“I know you’re awake.” I put a finger in her nose.

“Can we not tonight?” she said, turning over.
“Everyone says now is the time to buy,” I said. “Buy low, sell high.

“I don’t want to buy.”

The cat pawed at my thigh, eyelids pulled back with sleep.

“Lowest prices in a decade.”

“Go to sleep,” she said.

“The market’s hot.”

She was half-asleep, I told myself after she said the next part, kidding. She didn’t mean it, I hoped, though she did, of course, eventually.

“We don’t need more space,” she said, “though you leaving mine would be a start.”

She pushed my chest away, playful, then turned and curled into sleep.

* * *

Clara’s bed smells nice, Mountain Fresh. On the detergent bottle, there’s probably a clothesline with T-shirts billowed in a suggested breeze. We are naked, now, and Clara has the covers up despite the heat pulsing at the window.

I forgot how awkward first sex is. She puts a tentative hand on my hip. I run a finger along her thigh, where she has a birthmark shaped like Rhode Island. We laugh at things that aren’t funny.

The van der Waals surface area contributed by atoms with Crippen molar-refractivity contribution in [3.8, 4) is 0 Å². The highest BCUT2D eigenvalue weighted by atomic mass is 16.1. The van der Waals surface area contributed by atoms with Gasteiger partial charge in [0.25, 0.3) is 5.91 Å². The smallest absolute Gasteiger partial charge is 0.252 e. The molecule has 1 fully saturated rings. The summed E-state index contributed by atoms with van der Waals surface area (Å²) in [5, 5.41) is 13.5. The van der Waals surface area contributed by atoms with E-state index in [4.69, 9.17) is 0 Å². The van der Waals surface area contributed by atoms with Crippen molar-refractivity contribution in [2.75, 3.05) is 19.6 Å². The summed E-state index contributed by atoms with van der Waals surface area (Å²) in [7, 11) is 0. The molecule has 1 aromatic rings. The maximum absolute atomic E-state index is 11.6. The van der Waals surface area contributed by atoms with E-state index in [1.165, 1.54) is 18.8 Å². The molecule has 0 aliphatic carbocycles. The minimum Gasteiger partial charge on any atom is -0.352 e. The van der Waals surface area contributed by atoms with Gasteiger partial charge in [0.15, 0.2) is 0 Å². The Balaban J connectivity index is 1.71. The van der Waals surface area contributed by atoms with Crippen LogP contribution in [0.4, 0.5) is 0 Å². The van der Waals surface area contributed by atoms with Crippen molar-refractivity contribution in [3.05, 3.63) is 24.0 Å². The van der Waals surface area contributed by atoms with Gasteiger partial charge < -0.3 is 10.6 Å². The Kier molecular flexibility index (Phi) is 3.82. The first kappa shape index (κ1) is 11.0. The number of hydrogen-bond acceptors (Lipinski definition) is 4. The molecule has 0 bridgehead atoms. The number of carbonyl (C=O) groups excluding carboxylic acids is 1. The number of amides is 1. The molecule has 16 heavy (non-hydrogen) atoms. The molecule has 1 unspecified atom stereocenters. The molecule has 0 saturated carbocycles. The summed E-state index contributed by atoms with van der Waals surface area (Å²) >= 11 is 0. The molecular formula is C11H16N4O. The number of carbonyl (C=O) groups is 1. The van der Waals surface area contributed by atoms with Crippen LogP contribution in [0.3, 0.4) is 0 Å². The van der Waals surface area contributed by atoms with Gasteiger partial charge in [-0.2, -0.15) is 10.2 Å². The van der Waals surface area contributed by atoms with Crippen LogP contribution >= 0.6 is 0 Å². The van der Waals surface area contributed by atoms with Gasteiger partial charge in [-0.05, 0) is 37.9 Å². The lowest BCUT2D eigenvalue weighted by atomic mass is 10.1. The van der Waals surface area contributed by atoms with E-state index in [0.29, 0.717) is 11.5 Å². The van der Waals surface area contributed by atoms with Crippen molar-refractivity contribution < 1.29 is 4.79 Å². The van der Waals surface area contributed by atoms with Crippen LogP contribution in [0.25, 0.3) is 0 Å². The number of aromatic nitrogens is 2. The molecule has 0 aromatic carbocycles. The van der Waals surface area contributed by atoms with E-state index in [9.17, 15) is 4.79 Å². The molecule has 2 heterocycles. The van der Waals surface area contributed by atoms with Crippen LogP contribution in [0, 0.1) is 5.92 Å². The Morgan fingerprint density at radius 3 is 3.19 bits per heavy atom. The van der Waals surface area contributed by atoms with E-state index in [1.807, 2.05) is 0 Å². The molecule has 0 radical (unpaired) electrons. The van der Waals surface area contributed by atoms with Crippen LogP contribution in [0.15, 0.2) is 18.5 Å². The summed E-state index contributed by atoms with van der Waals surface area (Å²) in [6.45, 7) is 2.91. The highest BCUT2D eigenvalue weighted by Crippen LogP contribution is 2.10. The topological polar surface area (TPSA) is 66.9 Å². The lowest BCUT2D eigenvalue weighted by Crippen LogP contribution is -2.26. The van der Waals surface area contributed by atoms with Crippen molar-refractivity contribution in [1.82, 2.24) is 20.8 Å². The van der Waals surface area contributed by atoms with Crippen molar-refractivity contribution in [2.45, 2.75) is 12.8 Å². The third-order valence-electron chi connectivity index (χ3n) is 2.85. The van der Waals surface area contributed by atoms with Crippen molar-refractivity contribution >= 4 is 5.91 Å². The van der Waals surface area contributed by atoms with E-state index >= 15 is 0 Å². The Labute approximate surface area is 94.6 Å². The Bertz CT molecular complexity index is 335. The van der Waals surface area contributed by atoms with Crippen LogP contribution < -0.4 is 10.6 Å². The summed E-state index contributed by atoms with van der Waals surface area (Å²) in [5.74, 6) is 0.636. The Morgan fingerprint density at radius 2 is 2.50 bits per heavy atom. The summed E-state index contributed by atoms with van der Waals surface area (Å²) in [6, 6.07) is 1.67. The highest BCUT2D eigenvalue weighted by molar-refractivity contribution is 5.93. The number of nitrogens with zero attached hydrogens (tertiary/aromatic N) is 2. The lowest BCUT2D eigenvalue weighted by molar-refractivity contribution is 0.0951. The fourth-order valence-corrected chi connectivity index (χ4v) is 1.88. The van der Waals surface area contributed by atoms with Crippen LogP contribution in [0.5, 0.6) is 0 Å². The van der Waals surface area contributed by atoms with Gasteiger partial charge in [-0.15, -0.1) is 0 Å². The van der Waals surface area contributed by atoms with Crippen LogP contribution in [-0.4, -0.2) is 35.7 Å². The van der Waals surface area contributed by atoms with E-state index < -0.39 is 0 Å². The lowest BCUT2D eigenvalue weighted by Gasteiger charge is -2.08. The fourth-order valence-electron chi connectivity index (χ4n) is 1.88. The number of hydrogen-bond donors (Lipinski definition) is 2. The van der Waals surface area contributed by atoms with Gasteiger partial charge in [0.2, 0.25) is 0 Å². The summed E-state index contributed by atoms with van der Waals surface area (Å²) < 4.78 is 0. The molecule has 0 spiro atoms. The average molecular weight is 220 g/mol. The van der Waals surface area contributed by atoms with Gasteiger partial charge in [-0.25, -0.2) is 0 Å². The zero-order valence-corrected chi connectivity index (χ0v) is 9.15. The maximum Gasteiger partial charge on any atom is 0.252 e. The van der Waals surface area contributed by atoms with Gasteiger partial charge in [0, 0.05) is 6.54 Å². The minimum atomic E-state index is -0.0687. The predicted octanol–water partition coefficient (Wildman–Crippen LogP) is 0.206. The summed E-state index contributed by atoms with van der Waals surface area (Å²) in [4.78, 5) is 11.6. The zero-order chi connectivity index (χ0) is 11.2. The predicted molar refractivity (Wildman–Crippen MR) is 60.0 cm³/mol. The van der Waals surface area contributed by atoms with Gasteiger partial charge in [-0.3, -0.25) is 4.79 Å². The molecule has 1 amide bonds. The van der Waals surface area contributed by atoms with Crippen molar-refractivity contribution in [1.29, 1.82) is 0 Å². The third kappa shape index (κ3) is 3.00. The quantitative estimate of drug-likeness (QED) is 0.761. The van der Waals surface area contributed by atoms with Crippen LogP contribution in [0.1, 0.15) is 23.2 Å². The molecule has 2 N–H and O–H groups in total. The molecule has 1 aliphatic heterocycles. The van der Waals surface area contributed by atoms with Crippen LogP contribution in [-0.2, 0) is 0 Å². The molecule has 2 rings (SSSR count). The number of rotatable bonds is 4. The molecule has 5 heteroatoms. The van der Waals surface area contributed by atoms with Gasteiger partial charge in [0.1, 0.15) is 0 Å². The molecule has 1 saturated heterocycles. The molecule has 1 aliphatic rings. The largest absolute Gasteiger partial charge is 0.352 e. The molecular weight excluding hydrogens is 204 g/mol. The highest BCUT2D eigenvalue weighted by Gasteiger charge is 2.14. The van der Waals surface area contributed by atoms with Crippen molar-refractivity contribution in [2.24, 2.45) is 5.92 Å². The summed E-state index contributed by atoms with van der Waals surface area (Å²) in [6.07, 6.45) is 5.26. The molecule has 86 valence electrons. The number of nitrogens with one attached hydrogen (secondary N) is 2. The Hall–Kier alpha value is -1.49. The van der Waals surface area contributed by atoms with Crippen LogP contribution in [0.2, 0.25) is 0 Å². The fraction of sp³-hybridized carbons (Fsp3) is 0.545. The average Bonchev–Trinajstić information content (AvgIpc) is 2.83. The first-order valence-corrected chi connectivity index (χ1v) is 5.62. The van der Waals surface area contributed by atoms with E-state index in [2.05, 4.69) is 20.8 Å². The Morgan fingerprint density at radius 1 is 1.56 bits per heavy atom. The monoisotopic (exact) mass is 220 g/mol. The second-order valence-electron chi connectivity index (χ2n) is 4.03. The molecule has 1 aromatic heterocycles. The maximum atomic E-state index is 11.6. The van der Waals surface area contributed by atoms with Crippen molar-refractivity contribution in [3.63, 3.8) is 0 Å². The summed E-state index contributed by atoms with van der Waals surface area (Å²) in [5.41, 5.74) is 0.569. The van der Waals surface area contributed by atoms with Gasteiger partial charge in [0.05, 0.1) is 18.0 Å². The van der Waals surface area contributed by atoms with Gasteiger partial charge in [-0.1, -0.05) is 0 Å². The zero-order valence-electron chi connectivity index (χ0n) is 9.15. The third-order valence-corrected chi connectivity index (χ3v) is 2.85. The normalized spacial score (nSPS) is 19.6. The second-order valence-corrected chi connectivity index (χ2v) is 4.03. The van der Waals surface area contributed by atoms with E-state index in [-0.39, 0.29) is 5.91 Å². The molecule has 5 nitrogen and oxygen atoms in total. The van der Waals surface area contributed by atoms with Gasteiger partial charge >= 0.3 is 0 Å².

Clara was shy when getting undressed. She turned around, away from me, and stepped out of her dress, letting it turn liquid at her feet. When she faced me, she covered her breasts with her forearms, hands wedged into her armpits. She didn’t take her panties off until we were under the covers.

Her hand trembles as she drags a finger along my waist.

“I’m not really looking for anything serious,” I say, though I don’t know if I mean it. I tap her hip bone with my finger. “I just went through a rough break-up.”

Clara’s hand recoils. Her head retreats on her neck, like a turtle entering its shell.

“And who says I am?” she says.

I shrug. I place my hand on the bed between us. I graze her thigh with my pinky. The central air clicks on, breathes into the quiet.

“I don’t care that you don’t work at a bank,” she says. “I don’t care what you do.”

I don’t know what to say to that, so we start again. The sheets rustle in the quiet, and the bedsprings moan with our weight. When I’m on top, Clara keeps her palm flat on my stomach, controlling the pace. She also looks down occasionally—her chin dipping into her chest—to make sure everything goes where it’s meant to.